When Chase McGee gives the steal sign next school year, it may be a little different.
The longtime WCMS assistant baseball coach was announced Monday as the new sixth-grade boys basketball coach, a move McGee is hoping will go as well as his team with the diamond Pioneers.
“I was excited about the opportunity when I heard I was hired. I intend to continue a successful program,” said McGee, who has coached youth league basketball for the last decade. “I applied because I enjoy the game and enjoy coaching middle school-age kids. At this age, most kids are very coachable and I believe you can make a big impact on them as they grow into young adults – both on and off the court.”
McGee’s comfort with WCMS athletes made him a logical choice for athletic director Betsy McBride.
“Chase is also an assistant for our baseball team. He has a lot of experience with working and developing sports-related skills with children,” said McBride. “He understands the importance of building basic fundamentals in any sports. I feel he will focus on those skills while encouraging players and (providing) self-confidence and motivation to be successful in our conference.”
McGee replaces Justin Adcock, who resigned the job after three years in March. Adcock will be assuming a new role in the basketball program (more coming Friday).
A graduate of Warren County High School who earned degrees from Motlow and Trevecca, McGee will stress academics as well as athletics.
“With any program, I believe academics have to come first, then hard work on the court. I believe in aggressive, fast-paced basketball,” said McGee. “I want to teach these kids the fundamentals they will need to be successful at the varsity level and push them to be better players.”
WCMS moved out the local elementary league last season and began playing other Central Tennessee Conference opponents. The schedule will likely continue in the same fashion this winter.
Tryout dates are still being determined. To read more from McGee, visit southernstandard.com.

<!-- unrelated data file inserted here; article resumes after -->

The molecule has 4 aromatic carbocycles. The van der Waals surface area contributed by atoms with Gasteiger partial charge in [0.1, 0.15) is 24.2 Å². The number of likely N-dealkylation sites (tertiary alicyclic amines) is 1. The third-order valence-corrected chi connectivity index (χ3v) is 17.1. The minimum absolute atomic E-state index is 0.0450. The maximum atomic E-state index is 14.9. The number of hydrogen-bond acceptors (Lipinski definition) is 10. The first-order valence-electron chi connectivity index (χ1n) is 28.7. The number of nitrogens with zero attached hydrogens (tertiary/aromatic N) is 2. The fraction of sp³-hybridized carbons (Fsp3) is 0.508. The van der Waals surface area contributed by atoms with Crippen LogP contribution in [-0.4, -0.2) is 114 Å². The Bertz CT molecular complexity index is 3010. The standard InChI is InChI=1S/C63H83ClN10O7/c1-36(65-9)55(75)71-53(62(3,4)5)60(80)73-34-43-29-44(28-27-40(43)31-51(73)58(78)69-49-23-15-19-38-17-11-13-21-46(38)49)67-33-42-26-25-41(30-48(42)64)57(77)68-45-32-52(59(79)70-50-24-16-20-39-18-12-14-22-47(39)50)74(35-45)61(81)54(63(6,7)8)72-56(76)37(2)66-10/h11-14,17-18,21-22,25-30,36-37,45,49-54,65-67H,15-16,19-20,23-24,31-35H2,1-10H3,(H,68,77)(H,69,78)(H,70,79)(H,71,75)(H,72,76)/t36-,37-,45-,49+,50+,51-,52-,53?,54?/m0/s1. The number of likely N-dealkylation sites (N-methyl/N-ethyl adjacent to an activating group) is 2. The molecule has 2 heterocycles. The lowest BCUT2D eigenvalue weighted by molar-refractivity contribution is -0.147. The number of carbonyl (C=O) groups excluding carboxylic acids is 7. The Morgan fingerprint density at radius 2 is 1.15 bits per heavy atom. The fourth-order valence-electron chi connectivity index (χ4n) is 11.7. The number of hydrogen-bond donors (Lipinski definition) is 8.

Q&A with new WCMS sixth-grade boys coach Chase McGee
(Questions by Standard sports editor Jeffery Simmons)
What made you apply and how did it feel when you heard you got the job?
McGee: I applied because I enjoy the game and enjoy coaching middle school kids. At this age, most kids are very coachable and I believe you can make a big impact on them as they grow into young adults - not only on the court, but off the court as well. I was excited about the opportunity when I heard I was hired and intend to continue a successful program.
How do you want to shape the program – how do you envision a program led by Chase McGee looking like?
McGee: With any program, I believe academics have to come first, then hard work on the court. I believe in aggressive, fast-pace basketball. I want to teach these kids the fundamentals they will need to be successful at the varsity level and push them to be better players on the court and off the court.
Do you feel any added expectation taking over a team that has had a high level of success in previous years? What are your personal expectations for the team?
McGee: Anytime you take on a coaching position - whether it was successful prior to you coming or not - there is always added pressure to perform, but I believe all that will work itself out with the coaching style I have. My expectations for the team are to make sure that all players give 100 percent and do what is needed to win. I want them to be in good shape physically and be prepared mentally for the game so we can play a fast-pace, high-intensity game without getting tired or making a lot of mental mistakes.
How will you help work with the WCMS program and develop players for the next level (varsity) as the primary feeder program in the county?
McGee: I think it’s important that we work together at all levels to make sure that the upcoming players develop the skills needed to be successful at the varsity level. By working together and having the same game plan from the sixth-grade level and up, we can help develop players who are ready to perform at a high level when they reach the varsity level.